"" Writer's Wanderings: Nafplion, Greece

Wednesday, September 20, 2023

Nafplion, Greece

The light streamed in the window from our balcony as Bob drew back the curtains in the morning. Surrounding the harbor where we were anchored were sun kissed mountains and hills and blue, blue water. Nafplion would be a tender port but it was kind of nice to not be tied to a dock. The view from the ship was spectacular.

We were in no hurry to get off the ship as we had no excursion from the ship to account to. Leisurely, we collected our tender ticket and waited but a few minutes for our number to be called. The ship was using its own tenders for those on excursions. They would be taken to waiting buses somewhere. Our tender ride would be on local boats and right to the downtown port area. Perfect.

In doing my research, I had stumbled upon a place we could explore on our own, the Bourtzi castle, which it turns out is really a fortress that was converted to a hotel of sorts back in 1930. So, I guess it was someone's "castle" for a while. 

The only way to get to the castle is by boat since it sits on a tiny island in the middle of the harbor. I had found that there was a ferry but it wasn't obvious which way we should go once we got off the tender. Thankfully, Bob spotted a tourist information booth close by and we inquired there. 

"Oh yes," she said and pointed. "That way 200 meters. 'Odeseus' cruise."

We thanked her and walked in that direction for what we thought was 200 meters until we were about to pass the city tour train and thought that the ferry to the castle had to be there somewhere. No, said the train operator and pointed a bit farther down. "My meter reader is off," said Bob, "I thought we'd walked 200."

In front of a row of large sidewalk cafes sat a small well used passenger boat and the sign across from it said "Odyssey Cruise". And there it was. Our ride.

For a mere five euros each we could get a roundtrip to the castle. The boatsman spoke enough English and had enough body language (with a smile) to indicate when it was time to get on and off and how to pay, in cash of course.

The ride to the island was fun on the old boat that ran quite well under the skillful hands of its captain and soon we stepped off and into the castle. A lady sat in a little cubby hole and almost scared us as she greeted us just inside the entrance arch. The price was four euros for residents over sixty-five but five euros for everyone else. Senior status did not get us a discount as foreigners.

We met another lady inside who was there to greet us and let us know she would answer questions but we were on our own to explore. She did tell us that the castle had sat closed for eighteen years and in the last eight years, they had done major renovation. It was still a work in progress as they were planning on putting in a small cafe and gift shop. 

There were lots and lots of steps. Most had handrails but not all. Bob's only comment on that was, "This wouldn't fly in the States." It did have some spots where someone could easily fall or make a misstep. I climbed most of the several layers to the castle but passed on the one that went to the very top. There was no handrail and a whole lot of steps. Bob braved it and took a few pictures from the top.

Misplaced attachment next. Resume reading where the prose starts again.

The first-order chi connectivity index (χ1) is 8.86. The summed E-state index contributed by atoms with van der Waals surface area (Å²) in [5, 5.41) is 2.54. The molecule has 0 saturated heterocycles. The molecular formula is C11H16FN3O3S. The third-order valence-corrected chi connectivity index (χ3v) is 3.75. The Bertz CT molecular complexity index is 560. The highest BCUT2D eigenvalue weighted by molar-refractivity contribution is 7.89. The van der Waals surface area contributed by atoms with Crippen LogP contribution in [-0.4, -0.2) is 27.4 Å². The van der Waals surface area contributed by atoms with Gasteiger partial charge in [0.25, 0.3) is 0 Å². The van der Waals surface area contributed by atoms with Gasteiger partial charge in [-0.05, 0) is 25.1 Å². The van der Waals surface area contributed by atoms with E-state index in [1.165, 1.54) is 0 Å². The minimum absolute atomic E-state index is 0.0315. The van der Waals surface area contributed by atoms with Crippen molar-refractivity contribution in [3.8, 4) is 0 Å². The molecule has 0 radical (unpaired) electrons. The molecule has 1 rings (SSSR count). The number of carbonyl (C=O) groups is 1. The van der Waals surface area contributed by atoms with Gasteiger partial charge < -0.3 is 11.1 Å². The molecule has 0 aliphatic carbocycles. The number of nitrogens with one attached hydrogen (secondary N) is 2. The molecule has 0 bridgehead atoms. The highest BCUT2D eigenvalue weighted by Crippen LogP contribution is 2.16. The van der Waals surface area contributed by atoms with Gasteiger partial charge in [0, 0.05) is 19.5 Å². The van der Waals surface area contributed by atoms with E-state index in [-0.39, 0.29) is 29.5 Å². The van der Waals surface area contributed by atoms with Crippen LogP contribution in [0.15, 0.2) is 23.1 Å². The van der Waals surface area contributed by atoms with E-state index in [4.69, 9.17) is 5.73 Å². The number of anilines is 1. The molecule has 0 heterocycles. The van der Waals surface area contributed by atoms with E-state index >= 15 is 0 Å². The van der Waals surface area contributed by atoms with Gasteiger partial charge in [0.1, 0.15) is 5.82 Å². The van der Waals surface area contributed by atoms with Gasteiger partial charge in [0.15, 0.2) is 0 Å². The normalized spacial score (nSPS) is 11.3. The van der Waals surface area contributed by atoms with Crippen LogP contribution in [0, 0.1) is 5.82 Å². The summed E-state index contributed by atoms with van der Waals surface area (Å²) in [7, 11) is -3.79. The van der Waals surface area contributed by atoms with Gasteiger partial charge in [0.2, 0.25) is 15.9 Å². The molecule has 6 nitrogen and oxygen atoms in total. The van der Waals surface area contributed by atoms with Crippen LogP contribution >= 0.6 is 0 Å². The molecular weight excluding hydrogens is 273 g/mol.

Several signs gave some information on the castle. One of them dated the fortress back to the late 1400s. Cleverly, they had surrounded the castle with layers of rocks that were hidden under the water's surface. Any large boat attacking would run aground. 

For anyone interested, please note that there are restrooms and an elevator for handicap accessibility although I'm not quite sure how you would get there if in a wheelchair unless somewhat mobile. And, in the future, there will be a lovely cafe, I'm sure.

After about an hour of walking around and up and down, we boarded our sweet little ride back to town and decided that we would rather take a city train tour than to walk the streets ourselves. The sun was warming the day and we weren't up for a hot walk.

The city tour train was only four euros each and was almost an hour long. It showed us enough of the city to get the flavor of it. Lovely narrow side streets, shuttered windows open to the sun and fresh air, small iron balconies and hanging plants. Here and there a church, a school (the kids all waved), and of course lots of open air cafes. All in all, a very pleasant place.

The train tour ended not far from our tender dock and we arrived in time to catch the tender as it was loading again. Lunch, a little R&R and here I am again trying to get this posted before my internet gets funky again. Oh, one last thing...

Last night we had a great performance from a stand up comic. Simon Palomares. One of the best lines from his talk about life aboard the ship was how it made him uncomfortable to go into the gym and see the captain exercising---on the rowing machine. "Think about it." HIs delivery was a lot better than mine. 

Just one more smile. Last night, according to our account statement, Bob drank 770 cups of coffee! After a good laugh, we straightened it out. "Glitch in the system." I think someone just hit too many keys on the register *smile*.

Next up is a day at sea and then the Pyramids in Egypt. We will be returning to Nafplion in another week or so on the second segment of our cruise. At that time we'll be visiting Corinth on an excursion. I'm excited.

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